Coming Soon:

The following books by Robert Paul Wolff are available on Amazon.com as e-books: KANT'S THEORY OF MENTAL ACTIVITY, THE AUTONOMY OF REASON, UNDERSTANDING MARX, UNDERSTANDING RAWLS, THE POVERTY OF LIBERALISM, A LIFE IN THE ACADEMY, MONEYBAGS MUST BE SO LUCKY, AN INTRODUCTION TO THE USE OF FORMAL METHODS IN POLITICAL PHILOSOPHY.
Now Available: Volumes I, II, III, and IV of the Collected Published and Unpublished Papers.

NOW AVAILABLE ON YOUTUBE: LECTURES ON KANT'S CRITIQUE OF PURE REASON
LECTURE ONE: https://www.youtube.com/watch?v=d__In2PQS60
LECTURE TWO: https://www.youtube.com/watch?v=Al7O2puvdDA

ALSO AVAILABLE ON YOUTUBE: LECTURES ONE THROUGH TEN ON IDEOLOGICAL CRITIQUE



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Wednesday, August 21, 2013

SOME EARLY USSAS STUDENTS

Yesterday I reported that after twenty-four years I am bringing to a close my scholarship organization for poor Black South African students.  Today, I should like to tell you just a little about three of the earliest bursary recipients.  What follows is excerpted from the final letter of appeal that I shall send to my donors shortly after Labor Day.


Let me begin with the very first USSAS bursary holder:  a young man [as he was then] named Lamla Maholwana.  I met Lamla in the South African city of East London in 1990 during a trip I was taking around the country to set up USSAS.  I took him to lunch --- the first time he had ever been in a restaurant! -- and after some discussion, I agreed to fund his first year of study in Biochemistry at Fort Hare University, the all-Black university famous as the alma mater of Nelson Mandela and many other Black southern African political leaders.  I completely lost touch with Lamla until suddenly, on May 15th of this year, I received a heartwarming email message from him.   It seems that he has earned a doctorate in health promotion at the University of Maastricht and is back in South Africa, as he says in his letter to me, "running a small social enterprise focusing on health promotion." 

            The second USSAS bursary recipient is Thamsanqa Zungu.  In 1993 or '94, during my visit to the University of Durban-Westville, my old friend and colleague, the late Prem Singh, who had taken on the task of looking after the USSAS students on that campus, arranged for me to listen to a young man from a Black township outside Durban whose extraordinary bass-baritone voice had brought him to the attention of members of the Music faculty at UDW.  I sat down in the front row of a little recital hall as a tall, slender, handsome young Black man took the stage and launched into the great aria from the Messiah, "The trumpet shall sound."  I very nearly fell off my chair.  He had an enormous, rich, thrilling voice, quite unlike any I had ever heard.  On the spot, I agreed to fund him, despite the fact that he had not, as they say in South Africa, "earned a matric" and therefore was not eligible to enroll as an ordinary degree student.  Over the next few years I did everything I could to help Thami's career along until he won admission to Juilliard in New York.  Eventually, I lost touch with him, and only recently discovered that he is now the Vocal Arts Programme Coordinator at the Tshwane University of Technology in Gauteng Province near Pretoria.  In 2008, Thami conducted a performance of Donizetti's L'Elisir d'Amore, the first Black conductor of a full opera in South Africa.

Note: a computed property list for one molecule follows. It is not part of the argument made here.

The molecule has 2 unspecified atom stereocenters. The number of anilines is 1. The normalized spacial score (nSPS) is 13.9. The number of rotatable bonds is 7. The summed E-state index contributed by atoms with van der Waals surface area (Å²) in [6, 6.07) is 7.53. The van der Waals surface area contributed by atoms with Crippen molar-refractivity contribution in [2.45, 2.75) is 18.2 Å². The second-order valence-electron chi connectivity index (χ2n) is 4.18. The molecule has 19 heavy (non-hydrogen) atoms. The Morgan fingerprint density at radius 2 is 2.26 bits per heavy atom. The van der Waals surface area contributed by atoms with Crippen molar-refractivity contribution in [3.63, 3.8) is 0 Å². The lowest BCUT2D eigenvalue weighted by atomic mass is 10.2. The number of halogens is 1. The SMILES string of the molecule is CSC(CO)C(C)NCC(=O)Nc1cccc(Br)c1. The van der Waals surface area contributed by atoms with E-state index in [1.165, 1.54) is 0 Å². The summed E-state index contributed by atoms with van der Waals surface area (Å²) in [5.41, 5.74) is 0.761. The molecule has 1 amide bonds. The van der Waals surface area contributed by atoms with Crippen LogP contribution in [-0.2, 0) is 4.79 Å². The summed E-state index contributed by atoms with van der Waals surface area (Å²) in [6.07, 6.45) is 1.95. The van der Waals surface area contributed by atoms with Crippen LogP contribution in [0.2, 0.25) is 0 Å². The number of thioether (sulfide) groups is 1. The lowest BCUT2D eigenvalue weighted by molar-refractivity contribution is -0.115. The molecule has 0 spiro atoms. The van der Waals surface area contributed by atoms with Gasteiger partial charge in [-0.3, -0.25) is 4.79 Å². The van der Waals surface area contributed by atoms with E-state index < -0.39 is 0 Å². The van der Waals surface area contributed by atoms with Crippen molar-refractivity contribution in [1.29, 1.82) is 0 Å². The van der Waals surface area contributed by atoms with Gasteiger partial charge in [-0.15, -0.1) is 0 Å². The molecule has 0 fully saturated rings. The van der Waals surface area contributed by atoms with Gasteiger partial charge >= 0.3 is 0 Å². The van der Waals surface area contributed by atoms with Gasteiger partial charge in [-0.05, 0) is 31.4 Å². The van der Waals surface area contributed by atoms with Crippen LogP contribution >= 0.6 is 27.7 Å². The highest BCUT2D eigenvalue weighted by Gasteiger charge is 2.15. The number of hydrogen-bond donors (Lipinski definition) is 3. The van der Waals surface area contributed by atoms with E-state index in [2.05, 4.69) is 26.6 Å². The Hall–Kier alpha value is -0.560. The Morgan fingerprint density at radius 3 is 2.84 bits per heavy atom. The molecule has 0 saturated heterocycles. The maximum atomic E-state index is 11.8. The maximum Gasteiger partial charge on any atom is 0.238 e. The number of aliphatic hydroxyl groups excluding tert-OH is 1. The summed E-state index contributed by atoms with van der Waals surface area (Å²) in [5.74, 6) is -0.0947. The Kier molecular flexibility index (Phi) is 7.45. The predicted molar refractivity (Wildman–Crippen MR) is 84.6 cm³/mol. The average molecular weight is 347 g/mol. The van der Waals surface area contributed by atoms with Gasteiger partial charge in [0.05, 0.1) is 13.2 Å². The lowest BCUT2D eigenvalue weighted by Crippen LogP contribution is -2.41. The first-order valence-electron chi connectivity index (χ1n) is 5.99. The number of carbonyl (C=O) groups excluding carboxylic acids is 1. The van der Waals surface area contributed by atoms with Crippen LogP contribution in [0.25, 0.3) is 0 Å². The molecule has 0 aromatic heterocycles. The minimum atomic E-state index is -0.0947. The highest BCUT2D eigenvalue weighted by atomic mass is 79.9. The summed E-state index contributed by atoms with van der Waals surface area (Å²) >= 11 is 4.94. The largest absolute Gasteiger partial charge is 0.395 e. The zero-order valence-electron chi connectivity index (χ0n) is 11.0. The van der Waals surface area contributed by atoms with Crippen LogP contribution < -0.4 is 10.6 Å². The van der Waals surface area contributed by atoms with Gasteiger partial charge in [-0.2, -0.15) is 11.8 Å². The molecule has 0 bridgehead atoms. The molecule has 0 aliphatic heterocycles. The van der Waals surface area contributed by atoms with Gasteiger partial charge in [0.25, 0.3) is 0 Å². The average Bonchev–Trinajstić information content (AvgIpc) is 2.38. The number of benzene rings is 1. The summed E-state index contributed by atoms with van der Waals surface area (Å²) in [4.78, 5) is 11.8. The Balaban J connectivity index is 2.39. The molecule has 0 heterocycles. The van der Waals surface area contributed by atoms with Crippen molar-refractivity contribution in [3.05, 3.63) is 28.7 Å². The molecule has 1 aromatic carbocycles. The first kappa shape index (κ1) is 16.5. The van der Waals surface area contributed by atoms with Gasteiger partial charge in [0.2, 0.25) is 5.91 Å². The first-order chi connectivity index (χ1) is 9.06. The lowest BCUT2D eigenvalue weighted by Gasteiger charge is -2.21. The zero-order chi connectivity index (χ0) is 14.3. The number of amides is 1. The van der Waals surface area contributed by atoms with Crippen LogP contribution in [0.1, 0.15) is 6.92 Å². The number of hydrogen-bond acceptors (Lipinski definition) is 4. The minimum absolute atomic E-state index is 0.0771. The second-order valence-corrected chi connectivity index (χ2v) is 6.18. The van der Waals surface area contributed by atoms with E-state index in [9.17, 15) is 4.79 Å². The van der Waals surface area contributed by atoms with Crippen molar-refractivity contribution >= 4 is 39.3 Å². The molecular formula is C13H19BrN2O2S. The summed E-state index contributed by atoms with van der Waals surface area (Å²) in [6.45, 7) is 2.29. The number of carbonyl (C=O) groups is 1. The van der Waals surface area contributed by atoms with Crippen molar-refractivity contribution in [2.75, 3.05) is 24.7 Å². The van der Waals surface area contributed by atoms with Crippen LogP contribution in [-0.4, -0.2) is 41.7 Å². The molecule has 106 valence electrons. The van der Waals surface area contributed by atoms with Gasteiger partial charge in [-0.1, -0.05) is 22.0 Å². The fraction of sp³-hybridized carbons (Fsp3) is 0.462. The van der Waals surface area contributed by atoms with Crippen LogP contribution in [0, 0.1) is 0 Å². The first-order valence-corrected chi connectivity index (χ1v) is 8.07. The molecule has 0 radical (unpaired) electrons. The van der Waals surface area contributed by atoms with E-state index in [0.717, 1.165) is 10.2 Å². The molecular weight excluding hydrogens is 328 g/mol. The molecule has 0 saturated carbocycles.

The third USSAS graduate is Bekisizwe Ndimande, who started life in a squatter camp in the Northern Transvaal, somehow earned admission to UDW as an education major, received a series of USSAS bursaries that saw him through his undergraduate days, and then, with the help of U.S.A.I.D., earned a full Ph. D. in education at the prestigious University of Wisconsin-Madison.  Bekisizwe is currently an Assistant Professor in the School of Education at the University of Illinois Urbana-Champaign.  His research has focused on the attitudes of poor South African township residents toward education for their children.

            Each of these men came from the poorest segment of the South African Black population, and none of them could have dreamed of such careers without the support made possible hundreds of USSAS donors.  I am sure that not all of our USSAS students have been quite this successful, but hundreds of them, if not more, are now working productively and making valuable contributions to South Africa.  I believe we all have a great deal to be proud of.

 

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